So, utility functions are necessary for our ability to compare complex scenarios

that involve uncertainty or risk. It's not difficult for a person to say

that they prefer an outcome where they get four million to one where they prefer

three million. But it's not quite as easy to encode a

more complicated preference that allows us to compare the utility of these two

lotteries, as they're called. Where the one on the left gives the

agent, gave the agent $4 million with probability 0.2 and this the one on the

right gives the agents $3 million with probability 0.25.

Which of those lotteries do we prefer if we had to make that decision.

It turns out that the way to formalize the decisions making process of an agent

in this type of scenario is by ascribing a numerical utility to these different

outcomes to the outcome of 4 million to the outcome 3 million and to the outcome

of $0 and then we can use the principle of maximum expected utility to decide

between these two different lotteries. Specifically, we can then compare 0.2

times the utility of the outcome 4 million plus.

0.8 to the utility of the outcome $0 versus the converse which is 0.25, ver,

versus the utility, expected utility for the second lottery which is 0.25 times

the utility of $3 million + 0.75 * the utility of $0.

And we can compare these two expressions and decide whethere we prefer the one on

the right, the one, the one on the left, the one on the right or, or they're

equally good in our view. Now,

it might be natural to assume that utilities should be linear in the amount

of payoff that we get so that $5 is preferred about half as much as $10.

It turns out that it's not actually the case for most people and one example of

that is this decision making situation over here where on the left the agent has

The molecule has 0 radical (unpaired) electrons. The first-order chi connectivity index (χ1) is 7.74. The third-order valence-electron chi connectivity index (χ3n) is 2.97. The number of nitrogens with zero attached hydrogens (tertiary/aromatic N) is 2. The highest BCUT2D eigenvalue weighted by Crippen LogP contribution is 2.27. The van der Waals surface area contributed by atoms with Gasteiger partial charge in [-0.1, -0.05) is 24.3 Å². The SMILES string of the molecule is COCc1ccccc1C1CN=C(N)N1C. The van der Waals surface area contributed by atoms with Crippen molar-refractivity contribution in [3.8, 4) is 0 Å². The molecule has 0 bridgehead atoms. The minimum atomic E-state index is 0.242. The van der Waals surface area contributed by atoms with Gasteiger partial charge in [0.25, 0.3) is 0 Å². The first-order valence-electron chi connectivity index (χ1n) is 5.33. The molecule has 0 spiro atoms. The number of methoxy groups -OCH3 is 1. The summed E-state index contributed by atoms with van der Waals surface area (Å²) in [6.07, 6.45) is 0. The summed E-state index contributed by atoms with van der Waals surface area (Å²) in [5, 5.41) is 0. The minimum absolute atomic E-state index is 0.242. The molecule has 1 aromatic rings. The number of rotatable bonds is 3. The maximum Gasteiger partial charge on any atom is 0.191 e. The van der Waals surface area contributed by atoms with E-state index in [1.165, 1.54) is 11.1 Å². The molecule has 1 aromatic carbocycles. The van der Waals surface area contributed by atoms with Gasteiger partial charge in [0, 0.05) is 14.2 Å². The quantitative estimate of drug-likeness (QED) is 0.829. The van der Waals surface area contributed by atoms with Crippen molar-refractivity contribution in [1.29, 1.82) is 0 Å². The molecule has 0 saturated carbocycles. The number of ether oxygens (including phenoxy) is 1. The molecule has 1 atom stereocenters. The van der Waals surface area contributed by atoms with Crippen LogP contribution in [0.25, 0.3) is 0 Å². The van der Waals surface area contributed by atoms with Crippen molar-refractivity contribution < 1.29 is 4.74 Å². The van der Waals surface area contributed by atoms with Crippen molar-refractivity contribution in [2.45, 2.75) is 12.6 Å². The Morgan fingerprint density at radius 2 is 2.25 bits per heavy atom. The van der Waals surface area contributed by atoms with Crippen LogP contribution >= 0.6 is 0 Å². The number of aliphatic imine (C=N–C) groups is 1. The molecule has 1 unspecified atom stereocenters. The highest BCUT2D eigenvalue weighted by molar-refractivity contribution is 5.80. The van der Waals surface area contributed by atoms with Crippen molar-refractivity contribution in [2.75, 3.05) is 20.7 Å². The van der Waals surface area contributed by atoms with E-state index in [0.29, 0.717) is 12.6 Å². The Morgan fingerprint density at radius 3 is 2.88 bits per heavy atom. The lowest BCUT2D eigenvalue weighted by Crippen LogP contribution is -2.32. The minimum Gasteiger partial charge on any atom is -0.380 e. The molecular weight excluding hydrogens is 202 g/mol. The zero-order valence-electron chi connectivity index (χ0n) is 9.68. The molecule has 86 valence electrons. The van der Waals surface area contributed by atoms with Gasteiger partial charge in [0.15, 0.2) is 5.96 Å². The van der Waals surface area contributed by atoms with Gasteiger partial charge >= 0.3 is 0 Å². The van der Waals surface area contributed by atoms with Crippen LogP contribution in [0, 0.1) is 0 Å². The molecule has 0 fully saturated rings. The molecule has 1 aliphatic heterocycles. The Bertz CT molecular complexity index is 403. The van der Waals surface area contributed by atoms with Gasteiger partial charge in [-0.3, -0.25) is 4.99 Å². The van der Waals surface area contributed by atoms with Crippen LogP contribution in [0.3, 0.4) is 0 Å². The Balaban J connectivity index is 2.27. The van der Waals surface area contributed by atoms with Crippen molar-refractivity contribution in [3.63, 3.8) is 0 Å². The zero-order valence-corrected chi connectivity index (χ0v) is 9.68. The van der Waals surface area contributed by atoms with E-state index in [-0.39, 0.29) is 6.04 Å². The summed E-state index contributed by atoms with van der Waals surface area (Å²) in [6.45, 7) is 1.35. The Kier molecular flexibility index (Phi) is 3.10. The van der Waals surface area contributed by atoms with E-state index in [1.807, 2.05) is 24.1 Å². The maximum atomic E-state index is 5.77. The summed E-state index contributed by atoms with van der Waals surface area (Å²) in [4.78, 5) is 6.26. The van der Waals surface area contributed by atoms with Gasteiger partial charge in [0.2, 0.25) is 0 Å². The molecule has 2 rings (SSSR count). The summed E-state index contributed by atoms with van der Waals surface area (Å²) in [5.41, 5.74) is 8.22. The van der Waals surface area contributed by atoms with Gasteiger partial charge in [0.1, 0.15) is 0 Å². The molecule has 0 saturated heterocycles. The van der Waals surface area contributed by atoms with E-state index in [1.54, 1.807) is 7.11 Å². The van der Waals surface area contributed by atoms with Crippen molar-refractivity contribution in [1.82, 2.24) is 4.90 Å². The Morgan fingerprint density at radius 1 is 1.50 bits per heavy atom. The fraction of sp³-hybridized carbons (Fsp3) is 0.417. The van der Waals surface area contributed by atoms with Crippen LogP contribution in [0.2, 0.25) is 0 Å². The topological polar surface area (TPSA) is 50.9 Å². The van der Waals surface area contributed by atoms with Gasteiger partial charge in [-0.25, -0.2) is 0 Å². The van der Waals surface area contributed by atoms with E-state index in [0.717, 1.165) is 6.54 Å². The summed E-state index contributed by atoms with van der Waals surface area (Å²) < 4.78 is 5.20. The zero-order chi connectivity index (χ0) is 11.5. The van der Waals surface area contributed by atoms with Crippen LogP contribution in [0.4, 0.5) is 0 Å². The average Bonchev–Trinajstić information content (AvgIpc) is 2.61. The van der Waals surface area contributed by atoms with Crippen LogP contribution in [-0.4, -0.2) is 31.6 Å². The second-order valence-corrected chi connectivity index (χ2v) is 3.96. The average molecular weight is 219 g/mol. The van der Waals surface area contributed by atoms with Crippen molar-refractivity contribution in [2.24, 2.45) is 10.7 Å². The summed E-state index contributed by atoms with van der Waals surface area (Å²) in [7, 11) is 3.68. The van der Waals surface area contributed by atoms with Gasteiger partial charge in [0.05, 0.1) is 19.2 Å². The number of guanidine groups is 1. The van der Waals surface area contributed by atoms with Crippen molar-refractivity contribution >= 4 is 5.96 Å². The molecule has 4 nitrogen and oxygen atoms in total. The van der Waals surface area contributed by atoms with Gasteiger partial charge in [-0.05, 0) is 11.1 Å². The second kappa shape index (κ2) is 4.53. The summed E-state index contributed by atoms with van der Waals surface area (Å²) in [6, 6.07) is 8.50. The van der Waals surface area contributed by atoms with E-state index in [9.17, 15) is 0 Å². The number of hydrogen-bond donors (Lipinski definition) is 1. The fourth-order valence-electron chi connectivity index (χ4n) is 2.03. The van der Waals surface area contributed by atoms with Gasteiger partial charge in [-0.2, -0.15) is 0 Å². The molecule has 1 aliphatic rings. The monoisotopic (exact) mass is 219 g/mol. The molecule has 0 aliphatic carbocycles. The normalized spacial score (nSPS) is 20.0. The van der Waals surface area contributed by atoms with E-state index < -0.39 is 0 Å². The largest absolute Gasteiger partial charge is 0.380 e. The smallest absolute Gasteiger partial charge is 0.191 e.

the option of getting 4 million dollars with a probability of 0.8 and on the

right they have the option of getting $3 million with certainty.

Most people tend to prefer the lottery on the right, but if one computes the

expected payoff of these two different lotteries we can see that the expected

payoff over here is is 4 million * 0.8 which is 3.2 million.

Where as on the right we have an expected payoff of 3 million so the expected

payoff on this side is higher and nevertheless people prefer the lottery on

the right. Another example, very famous example of

this type, of this type of preference is what's called the St.

Petersburg Paradox. St Petersburg Paradox is an imaginary

game that one can play where a fair coin is tossed repeatedly until it comes up

heads for the first time. And if it comes up heads for the first

time on the N-th cost you get 2^N dollars.

So what's the expected pay off in this case? Well the probability that it comes

up heads ont eh first toss is half and then you get $2. The probability that it

comes up heads for the first time is a, a quarter and the pay off here is $4.

A, a pro, third tosses A time eight, times $8 and, it's easy to see that, the

expected pay-off over here is infinite. So in principal people might, be willing